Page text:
February 27, 2009, 12:00 AM

SPONSORED SUPPLEMENT: The future of e-retailing technology

Internet Retailer

Since technology provides one of the largest points of differentiation in e-retailing, retailers that adopt the latest innovations and properly use them are likely to have the most successful web sites based on sales and the highest levels of customer loyalty.

“Consumers expect e-retailers to give them not just the ability to buy, but helpful content such as how tos, product reviews, blogs and more,” says Jacqueline Methling, e-commerce sales strategist for platform provider and site design firm Americaneagle.com. “Consumers have become so technologically savvy that if a retailer’s technology is lagging their expectations, they will find an alternative web site at which to shop.”

Retailers intent on being on the cutting edge of e-commerce technology can’t limit implementation to just one or two areas of their web site. Instead, they need to look at every area of their business including site navigation, checkout, fulfillment, marketing and payments.

Beyond adolescence

“E-retailing has moved far beyond its adolescence and retailers can no longer be good technologically at one or two things, they must be good at everything,” says Sean Cook, CEO of platform provider ShopVisible. “When it comes to implementing technology to meet customers’ evolving expectations of the shopping experience, retailers need to take a 360-degree view.”

That includes site security and risk management, two areas that retailers can never pay too much attention to as shortcomings in these aspects of their business can undermine any competitive advantage new e-commerce technologies deliver.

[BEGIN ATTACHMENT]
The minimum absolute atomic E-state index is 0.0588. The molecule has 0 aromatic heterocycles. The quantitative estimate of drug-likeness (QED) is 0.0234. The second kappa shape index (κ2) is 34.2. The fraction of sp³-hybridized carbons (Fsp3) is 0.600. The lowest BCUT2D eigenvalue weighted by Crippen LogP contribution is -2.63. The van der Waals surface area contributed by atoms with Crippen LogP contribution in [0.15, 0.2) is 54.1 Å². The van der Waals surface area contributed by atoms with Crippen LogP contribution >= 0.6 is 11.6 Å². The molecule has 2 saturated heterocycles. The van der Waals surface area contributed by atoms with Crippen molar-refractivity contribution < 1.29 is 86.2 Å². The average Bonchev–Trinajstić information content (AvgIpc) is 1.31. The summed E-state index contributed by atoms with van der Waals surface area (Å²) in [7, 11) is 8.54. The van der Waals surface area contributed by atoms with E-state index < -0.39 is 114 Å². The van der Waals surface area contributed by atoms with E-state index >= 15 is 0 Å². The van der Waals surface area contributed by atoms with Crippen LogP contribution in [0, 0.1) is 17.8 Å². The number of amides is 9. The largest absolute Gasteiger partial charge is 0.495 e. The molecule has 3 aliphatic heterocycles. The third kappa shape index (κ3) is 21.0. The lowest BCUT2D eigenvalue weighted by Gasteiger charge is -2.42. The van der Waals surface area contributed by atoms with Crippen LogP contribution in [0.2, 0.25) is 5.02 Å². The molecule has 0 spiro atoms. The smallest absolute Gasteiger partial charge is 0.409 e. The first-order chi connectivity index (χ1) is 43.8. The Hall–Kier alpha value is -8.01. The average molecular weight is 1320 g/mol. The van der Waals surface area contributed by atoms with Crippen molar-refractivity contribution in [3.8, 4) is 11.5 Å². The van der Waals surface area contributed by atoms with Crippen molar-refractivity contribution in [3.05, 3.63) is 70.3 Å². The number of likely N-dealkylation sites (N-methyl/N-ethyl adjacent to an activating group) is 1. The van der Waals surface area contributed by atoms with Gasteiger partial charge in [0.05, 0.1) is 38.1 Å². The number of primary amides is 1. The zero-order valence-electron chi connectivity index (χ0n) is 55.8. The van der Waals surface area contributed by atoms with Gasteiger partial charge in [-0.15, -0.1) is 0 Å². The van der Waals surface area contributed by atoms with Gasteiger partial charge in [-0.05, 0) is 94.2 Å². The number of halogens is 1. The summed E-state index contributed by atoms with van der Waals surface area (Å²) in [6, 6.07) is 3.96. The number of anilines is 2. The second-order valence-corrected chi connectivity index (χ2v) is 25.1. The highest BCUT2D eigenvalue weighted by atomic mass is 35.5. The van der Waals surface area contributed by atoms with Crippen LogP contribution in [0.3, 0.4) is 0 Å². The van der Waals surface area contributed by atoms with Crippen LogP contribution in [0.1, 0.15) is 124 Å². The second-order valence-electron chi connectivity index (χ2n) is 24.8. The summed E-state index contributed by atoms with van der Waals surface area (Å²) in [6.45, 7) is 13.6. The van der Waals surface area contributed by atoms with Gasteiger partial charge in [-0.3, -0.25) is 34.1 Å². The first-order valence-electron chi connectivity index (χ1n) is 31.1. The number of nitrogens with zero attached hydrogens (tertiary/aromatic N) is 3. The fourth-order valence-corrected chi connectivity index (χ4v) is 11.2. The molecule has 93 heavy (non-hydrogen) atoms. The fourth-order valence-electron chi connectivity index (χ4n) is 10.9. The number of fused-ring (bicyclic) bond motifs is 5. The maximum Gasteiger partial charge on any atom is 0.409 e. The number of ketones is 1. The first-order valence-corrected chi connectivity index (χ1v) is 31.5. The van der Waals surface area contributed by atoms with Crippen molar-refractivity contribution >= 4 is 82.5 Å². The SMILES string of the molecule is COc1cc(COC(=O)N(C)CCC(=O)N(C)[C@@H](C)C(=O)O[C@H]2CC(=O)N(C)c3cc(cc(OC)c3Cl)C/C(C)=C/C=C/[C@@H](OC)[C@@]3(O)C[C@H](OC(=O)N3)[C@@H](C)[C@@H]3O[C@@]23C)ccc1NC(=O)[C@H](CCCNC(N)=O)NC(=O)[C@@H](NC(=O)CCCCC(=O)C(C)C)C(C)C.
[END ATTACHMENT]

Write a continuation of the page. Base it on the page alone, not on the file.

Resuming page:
“Consumers expect e-retailers to provide a secure environment in which to conduct a transaction and keep fraud screening from being an impediment to completing the purchase,” says Stephen M. Kuzio, vice president, e-commerce strategic planning, card not present, for ClearCommerce/Certegy, provider of payment and risk management applications.

While that’s a given in online retailing, fraud detection technology has become much more sophisticated at not only identifying possible bad transactions but also at saving good ones. One of the biggest issues facing retailers with fraud screening is the false positive, a situation in which a transaction is denied as fraudulent because the shopper triggered red flags that narrowly apply a rejection rule, such as initiating a transaction from a computer with an IP address originating in a country known to have a high fraud rate.

Narrowly applying such rules is a hindrance to business, especially as retailers expand globally. “Customer loyalty is clearly at risk when a false positive occurs because it turns off shoppers to the point they may take their business elsewhere,” says William H. Hazama, vice president of sales, card not present, for ClearCommerce/Certegy. “Retailers can address customer complaints about a false positive, but they can’t soothe the feelings of customers who don’t complain and move on.”

Finding objectivity

ClearCommerce/Certegy uses analytics to automate reviews of transactions suspected to be fraudulent. To bring more objectivity to screening transactions for fraud, ClearComerce/Certegy weights the characteristics of a legitimate transaction and then balances them against what, if any, characteristics in the transaction suggest fraud. Doing so can reduce the number of transactions subjected to further fraud screening from as much as 25% to 3% of total transactions.